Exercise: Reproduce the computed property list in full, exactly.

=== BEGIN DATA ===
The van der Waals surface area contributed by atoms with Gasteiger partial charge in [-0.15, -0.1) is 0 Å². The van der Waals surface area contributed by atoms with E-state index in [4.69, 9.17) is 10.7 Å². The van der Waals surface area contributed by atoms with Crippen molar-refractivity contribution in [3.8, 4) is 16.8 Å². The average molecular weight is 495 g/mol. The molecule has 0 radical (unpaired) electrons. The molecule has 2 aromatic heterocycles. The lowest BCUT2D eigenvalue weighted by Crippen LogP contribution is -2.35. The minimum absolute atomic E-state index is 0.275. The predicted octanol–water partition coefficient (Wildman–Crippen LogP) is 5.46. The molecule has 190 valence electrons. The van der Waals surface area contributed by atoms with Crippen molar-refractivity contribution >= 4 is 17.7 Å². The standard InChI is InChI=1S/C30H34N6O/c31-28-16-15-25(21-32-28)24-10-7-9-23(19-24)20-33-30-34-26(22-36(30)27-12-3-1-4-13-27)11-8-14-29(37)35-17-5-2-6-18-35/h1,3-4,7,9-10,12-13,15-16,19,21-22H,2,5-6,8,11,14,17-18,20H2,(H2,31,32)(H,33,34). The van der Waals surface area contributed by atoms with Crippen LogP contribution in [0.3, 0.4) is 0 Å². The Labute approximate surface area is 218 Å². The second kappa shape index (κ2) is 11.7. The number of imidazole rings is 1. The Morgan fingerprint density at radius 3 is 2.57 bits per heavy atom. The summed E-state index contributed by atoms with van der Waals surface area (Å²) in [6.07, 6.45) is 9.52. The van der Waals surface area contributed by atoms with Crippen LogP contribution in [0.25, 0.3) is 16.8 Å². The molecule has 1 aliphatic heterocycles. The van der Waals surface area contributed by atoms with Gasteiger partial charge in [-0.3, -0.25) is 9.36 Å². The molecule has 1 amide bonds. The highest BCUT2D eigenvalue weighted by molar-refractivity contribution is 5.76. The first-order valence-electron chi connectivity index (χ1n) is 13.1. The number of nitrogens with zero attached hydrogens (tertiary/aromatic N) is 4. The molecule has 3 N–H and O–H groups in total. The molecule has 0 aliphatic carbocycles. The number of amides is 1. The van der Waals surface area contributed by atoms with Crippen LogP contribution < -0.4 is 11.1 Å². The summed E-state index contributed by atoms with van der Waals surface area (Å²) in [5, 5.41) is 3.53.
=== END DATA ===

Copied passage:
The van der Waals surface area contributed by atoms with Gasteiger partial charge in [-0.15, -0.1) is 0 Å². The van der Waals surface area contributed by atoms with E-state index in [4.69, 9.17) is 10.7 Å². The van der Waals surface area contributed by atoms with Crippen molar-refractivity contribution in [3.8, 4) is 16.8 Å². The average molecular weight is 495 g/mol. The molecule has 0 radical (unpaired) electrons. The molecule has 2 aromatic heterocycles. The lowest BCUT2D eigenvalue weighted by Crippen LogP contribution is -2.35. The minimum absolute atomic E-state index is 0.275. The predicted octanol–water partition coefficient (Wildman–Crippen LogP) is 5.46. The molecule has 190 valence electrons. The van der Waals surface area contributed by atoms with Crippen molar-refractivity contribution >= 4 is 17.7 Å². The standard InChI is InChI=1S/C30H34N6O/c31-28-16-15-25(21-32-28)24-10-7-9-23(19-24)20-33-30-34-26(22-36(30)27-12-3-1-4-13-27)11-8-14-29(37)35-17-5-2-6-18-35/h1,3-4,7,9-10,12-13,15-16,19,21-22H,2,5-6,8,11,14,17-18,20H2,(H2,31,32)(H,33,34). The van der Waals surface area contributed by atoms with Crippen LogP contribution in [0.3, 0.4) is 0 Å². The Labute approximate surface area is 218 Å². The second kappa shape index (κ2) is 11.7. The number of imidazole rings is 1. The Morgan fingerprint density at radius 3 is 2.57 bits per heavy atom. The summed E-state index contributed by atoms with van der Waals surface area (Å²) in [6.07, 6.45) is 9.52. The van der Waals surface area contributed by atoms with Crippen LogP contribution in [0.25, 0.3) is 16.8 Å². The molecule has 1 aliphatic heterocycles. The van der Waals surface area contributed by atoms with Gasteiger partial charge in [-0.3, -0.25) is 9.36 Å². The molecule has 1 amide bonds. The highest BCUT2D eigenvalue weighted by molar-refractivity contribution is 5.76. The first-order valence-electron chi connectivity index (χ1n) is 13.1. The number of nitrogens with zero attached hydrogens (tertiary/aromatic N) is 4. The molecule has 3 N–H and O–H groups in total. The molecule has 0 aliphatic carbocycles. The number of amides is 1. The van der Waals surface area contributed by atoms with Crippen LogP contribution < -0.4 is 11.1 Å². The summed E-state index contributed by atoms with van der Waals surface area (Å²) in [5, 5.41) is 3.53.